Trucking can be a lucrative career. Drivers can make upwards of $60,000 a year, depending on their load type, mileage, licensing and experience. Whether you’re interested in joining the industry or are experienced and looking for new work, you probably want to know what the best driving jobs are.
Many of the highest-paying trucking jobs involve moving dangerous or difficult loads or navigating riskier terrain. Generally speaking, the more skill required to do a job, the higher it will pay. If you have the right experience and certifications, there are many valuable opportunities in the trucking business.
Here are nine of the highest-paying jobs in trucking you may consider.
1. Ice road trucking
Ice road truckers can earn between $30,000 and $40,000 in just three months, making them some of the highest-paid drivers there are. However, this impressive salary comes at a cost. Ice road trucking can be a dangerous job.
These truckers drive across frozen roads in northern Canada to deliver goods to miners in winter. Given the danger of these roads, the drivers who navigate them must be highly qualified. Different shipping companies have varied qualifications, but most truckers who apply for these positions don’t get the job.
If you do have the right qualifications and get hired, ice road trucking, although seasonal, can be notably lucrative.
2. Hazmat hauling
Another more dangerous but profitable trucking job is hazmat hauling. Hazmat trucking involves transporting hazardous materials such as gases, flammable liquids or corrosive substances. These volatile loads require extra care to deliver safely, so drivers are compensated well.
If this is what you want to do, you’ll need hazmat endorsement on top of your CDL. This requires an application and passing a test, but many companies will pay for you to get certified since these drivers are in demand.
3. Tanker hauling
Liquids don’t have to be hazardous for you to get paid well for shipping them. While some tanker drivers do haul dangerous liquids, some deliver things like water or milk. A significant amount of any fluid can be difficult to transport, which is why tanker truckers earn $60,000 a year on average.
To drive a tanker truck, you’ll need one of two certifications: an N endorsement or an X endorsement. An N endorsement qualifies you to drive loads of 1,000 gallons or more. An X endorsement includes an N endorsement and a hazmat certification.
4. Oversized load hauling
Another trucking job requiring additional certifications is oversized load hauling. These truckers deal with extra large loads, such as shipping heavy construction equipment or even small houses. Unsurprisingly, pulling these enormous payloads requires a high level of skill, which is why oversized load truckers get competitive pay.
Oversized load truckers make an average of more than $54,000 a year, and can even make six figures with the right experience, company and drive time.
5. Luxury car hauling
It stands to reason that the more expensive your cargo, the more it pays to deliver it. This is undoubtedly the case with luxury cars, as truckers transporting them can earn $100,000 annually under the right circumstances.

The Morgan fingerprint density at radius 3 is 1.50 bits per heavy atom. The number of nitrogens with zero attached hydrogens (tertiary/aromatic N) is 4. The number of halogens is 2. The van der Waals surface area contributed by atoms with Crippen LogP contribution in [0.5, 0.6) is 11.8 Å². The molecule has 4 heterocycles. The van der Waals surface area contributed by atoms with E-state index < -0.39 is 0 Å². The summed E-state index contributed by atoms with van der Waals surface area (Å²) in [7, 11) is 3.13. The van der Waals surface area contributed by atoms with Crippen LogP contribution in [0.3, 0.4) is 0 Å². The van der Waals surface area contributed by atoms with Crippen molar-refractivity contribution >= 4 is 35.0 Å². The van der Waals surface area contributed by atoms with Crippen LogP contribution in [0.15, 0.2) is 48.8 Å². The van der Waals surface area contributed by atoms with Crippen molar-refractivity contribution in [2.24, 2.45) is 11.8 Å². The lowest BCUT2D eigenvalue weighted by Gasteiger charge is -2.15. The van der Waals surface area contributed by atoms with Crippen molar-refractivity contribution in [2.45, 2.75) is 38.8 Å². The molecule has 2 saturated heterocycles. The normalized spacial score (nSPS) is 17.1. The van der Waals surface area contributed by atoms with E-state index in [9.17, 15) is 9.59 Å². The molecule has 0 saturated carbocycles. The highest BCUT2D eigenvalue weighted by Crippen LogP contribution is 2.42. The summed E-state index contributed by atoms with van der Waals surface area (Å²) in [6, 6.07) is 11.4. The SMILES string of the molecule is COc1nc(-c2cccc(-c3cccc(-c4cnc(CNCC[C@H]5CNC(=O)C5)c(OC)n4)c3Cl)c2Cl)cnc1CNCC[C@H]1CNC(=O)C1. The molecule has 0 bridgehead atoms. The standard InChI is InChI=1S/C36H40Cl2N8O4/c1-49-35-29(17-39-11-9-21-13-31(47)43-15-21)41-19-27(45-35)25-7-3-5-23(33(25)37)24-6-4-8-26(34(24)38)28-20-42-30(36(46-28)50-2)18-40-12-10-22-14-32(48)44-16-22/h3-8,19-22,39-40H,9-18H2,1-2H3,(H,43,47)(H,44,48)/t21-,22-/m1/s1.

Hauling expensive cars is an understandably meticulous job. While you don’t need any certifications to perform this job, you do need to have demonstrable skills. Companies will likely not hire you for this kind of trucking unless you have an impressive driving record.
6. Team driving
To shorten shipping times, many companies hire drivers in pairs. In team driving, one person takes the wheel while the other sleeps, allowing them to travel longer distances in shorter periods. These positions often pay more than solo jobs due to the higher mileage.
Team driving jobs are widely available and offer competitive pay, but may not be ideal for everyone. The long stretches away from home may be unappealing. If you don’t get along well with your partner, it can be an unnecessarily stressful job.
If you don’t mind being in close quarters with others or being on the road a lot, team driving can be a profitable career.
7. Owner-operator jobs
Although most truckers work directly for a larger trucking company, this isn’t the only way to make a living as a driver. Owner-operators own their trucks and trailers, instead of using equipment belonging to the company, and can either operate independently or lease to another company. This independence comes with higher expenses, but could also pay more.
Most owner-operators have been in the trucking business for several years before becoming independent. Owning your equipment means having to pay maintenance costs out of pocket, which may be an unattractive prospect to some drivers.
If you can handle the initial expenses, becoming an owner-operator can pay enough that maintenance becomes less of an issue.
8. Private fleets
Many businesses use shipping services offered by trucking companies, but some large corporations hire their own drivers. Because they don’t have to pay shipping companies, these private fleets can often afford to pay their drivers a higher salary.
Not only are these jobs lucrative, but they’re also readily available. Walmart employs more truck drivers than any other company, with more than 8,000 truckers on its payroll. Private fleets often expect more out of their drivers, such as a cleaner driving record, but offer tempting pay.
9. Mining industry trucking
Mining companies require talented drivers to take material such as coal safely out of the mines and up to the surface. Sudden movements or bumps could potentially lead to a collapse, so these jobs can be risky. Because of this, mining truck jobs tend to pay well, often falling just behind ice road truckers in terms of compensation for specific tasks.
Find the best driving job for you
Most of the best-paying trucking jobs involve danger or more challenging work. If you’re willing to take on the challenges, there are plenty of profitable positions available.